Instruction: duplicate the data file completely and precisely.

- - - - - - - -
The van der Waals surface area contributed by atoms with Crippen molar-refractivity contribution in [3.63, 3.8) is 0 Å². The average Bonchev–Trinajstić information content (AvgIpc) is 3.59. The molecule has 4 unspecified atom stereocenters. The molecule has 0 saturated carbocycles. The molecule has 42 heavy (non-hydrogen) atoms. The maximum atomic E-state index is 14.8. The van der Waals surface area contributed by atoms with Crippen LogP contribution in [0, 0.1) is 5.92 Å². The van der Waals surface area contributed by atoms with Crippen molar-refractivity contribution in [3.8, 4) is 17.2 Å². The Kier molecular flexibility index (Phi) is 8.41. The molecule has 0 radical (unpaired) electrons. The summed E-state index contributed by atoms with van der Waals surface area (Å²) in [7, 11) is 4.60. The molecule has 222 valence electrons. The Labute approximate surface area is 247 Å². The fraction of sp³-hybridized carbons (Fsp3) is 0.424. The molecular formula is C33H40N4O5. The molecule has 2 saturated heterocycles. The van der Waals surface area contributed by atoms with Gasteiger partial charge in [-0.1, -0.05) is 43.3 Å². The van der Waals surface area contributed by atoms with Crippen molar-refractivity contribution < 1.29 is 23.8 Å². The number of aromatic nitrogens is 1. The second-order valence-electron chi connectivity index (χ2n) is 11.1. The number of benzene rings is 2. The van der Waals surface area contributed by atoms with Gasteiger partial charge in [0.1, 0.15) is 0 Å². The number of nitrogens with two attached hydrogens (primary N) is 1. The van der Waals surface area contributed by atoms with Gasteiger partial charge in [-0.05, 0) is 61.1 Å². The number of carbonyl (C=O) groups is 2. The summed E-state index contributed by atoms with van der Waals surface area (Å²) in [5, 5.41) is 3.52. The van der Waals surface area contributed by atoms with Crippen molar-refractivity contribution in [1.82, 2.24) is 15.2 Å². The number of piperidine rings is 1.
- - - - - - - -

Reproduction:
The van der Waals surface area contributed by atoms with Crippen molar-refractivity contribution in [3.63, 3.8) is 0 Å². The average Bonchev–Trinajstić information content (AvgIpc) is 3.59. The molecule has 4 unspecified atom stereocenters. The molecule has 0 saturated carbocycles. The molecule has 42 heavy (non-hydrogen) atoms. The maximum atomic E-state index is 14.8. The van der Waals surface area contributed by atoms with Crippen LogP contribution in [0, 0.1) is 5.92 Å². The van der Waals surface area contributed by atoms with Crippen molar-refractivity contribution in [3.8, 4) is 17.2 Å². The Kier molecular flexibility index (Phi) is 8.41. The molecule has 0 radical (unpaired) electrons. The summed E-state index contributed by atoms with van der Waals surface area (Å²) in [7, 11) is 4.60. The molecule has 222 valence electrons. The Labute approximate surface area is 247 Å². The fraction of sp³-hybridized carbons (Fsp3) is 0.424. The molecular formula is C33H40N4O5. The molecule has 2 saturated heterocycles. The van der Waals surface area contributed by atoms with Gasteiger partial charge in [-0.1, -0.05) is 43.3 Å². The van der Waals surface area contributed by atoms with Crippen molar-refractivity contribution < 1.29 is 23.8 Å². The number of aromatic nitrogens is 1. The second-order valence-electron chi connectivity index (χ2n) is 11.1. The number of benzene rings is 2. The van der Waals surface area contributed by atoms with Gasteiger partial charge in [0.1, 0.15) is 0 Å². The number of nitrogens with two attached hydrogens (primary N) is 1. The van der Waals surface area contributed by atoms with Gasteiger partial charge in [-0.05, 0) is 61.1 Å². The number of carbonyl (C=O) groups is 2. The summed E-state index contributed by atoms with van der Waals surface area (Å²) in [5, 5.41) is 3.52. The van der Waals surface area contributed by atoms with Crippen molar-refractivity contribution in [1.82, 2.24) is 15.2 Å². The number of piperidine rings is 1.